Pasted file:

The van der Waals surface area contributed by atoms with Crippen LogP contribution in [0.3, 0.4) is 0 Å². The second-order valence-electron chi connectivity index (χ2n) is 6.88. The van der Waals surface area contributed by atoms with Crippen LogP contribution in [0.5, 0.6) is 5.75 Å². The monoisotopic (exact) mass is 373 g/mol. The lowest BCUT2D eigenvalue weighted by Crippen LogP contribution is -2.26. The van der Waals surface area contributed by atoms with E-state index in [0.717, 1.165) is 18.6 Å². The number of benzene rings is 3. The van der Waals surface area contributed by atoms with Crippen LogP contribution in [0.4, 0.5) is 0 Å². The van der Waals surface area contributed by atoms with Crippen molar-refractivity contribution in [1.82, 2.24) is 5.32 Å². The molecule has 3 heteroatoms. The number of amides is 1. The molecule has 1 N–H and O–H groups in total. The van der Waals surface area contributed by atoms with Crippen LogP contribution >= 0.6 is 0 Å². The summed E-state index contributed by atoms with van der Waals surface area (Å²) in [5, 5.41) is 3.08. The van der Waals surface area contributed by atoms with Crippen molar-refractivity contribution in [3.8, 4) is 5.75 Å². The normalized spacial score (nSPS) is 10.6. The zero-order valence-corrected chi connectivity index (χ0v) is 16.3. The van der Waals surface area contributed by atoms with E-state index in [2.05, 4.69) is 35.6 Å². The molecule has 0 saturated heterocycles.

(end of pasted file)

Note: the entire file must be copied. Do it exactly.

The van der Waals surface area contributed by atoms with Crippen LogP contribution in [0.3, 0.4) is 0 Å². The second-order valence-electron chi connectivity index (χ2n) is 6.88. The van der Waals surface area contributed by atoms with Crippen LogP contribution in [0.5, 0.6) is 5.75 Å². The monoisotopic (exact) mass is 373 g/mol. The lowest BCUT2D eigenvalue weighted by Crippen LogP contribution is -2.26. The van der Waals surface area contributed by atoms with E-state index in [0.717, 1.165) is 18.6 Å². The number of benzene rings is 3. The van der Waals surface area contributed by atoms with Crippen LogP contribution in [0.4, 0.5) is 0 Å². The van der Waals surface area contributed by atoms with Crippen molar-refractivity contribution in [1.82, 2.24) is 5.32 Å². The molecule has 3 heteroatoms. The number of amides is 1. The molecule has 1 N–H and O–H groups in total. The van der Waals surface area contributed by atoms with Crippen LogP contribution >= 0.6 is 0 Å². The summed E-state index contributed by atoms with van der Waals surface area (Å²) in [5, 5.41) is 3.08. The van der Waals surface area contributed by atoms with Crippen molar-refractivity contribution in [3.8, 4) is 5.75 Å². The normalized spacial score (nSPS) is 10.6. The zero-order valence-corrected chi connectivity index (χ0v) is 16.3. The van der Waals surface area contributed by atoms with E-state index in [2.05, 4.69) is 35.6 Å². The molecule has 0 saturated heterocycles.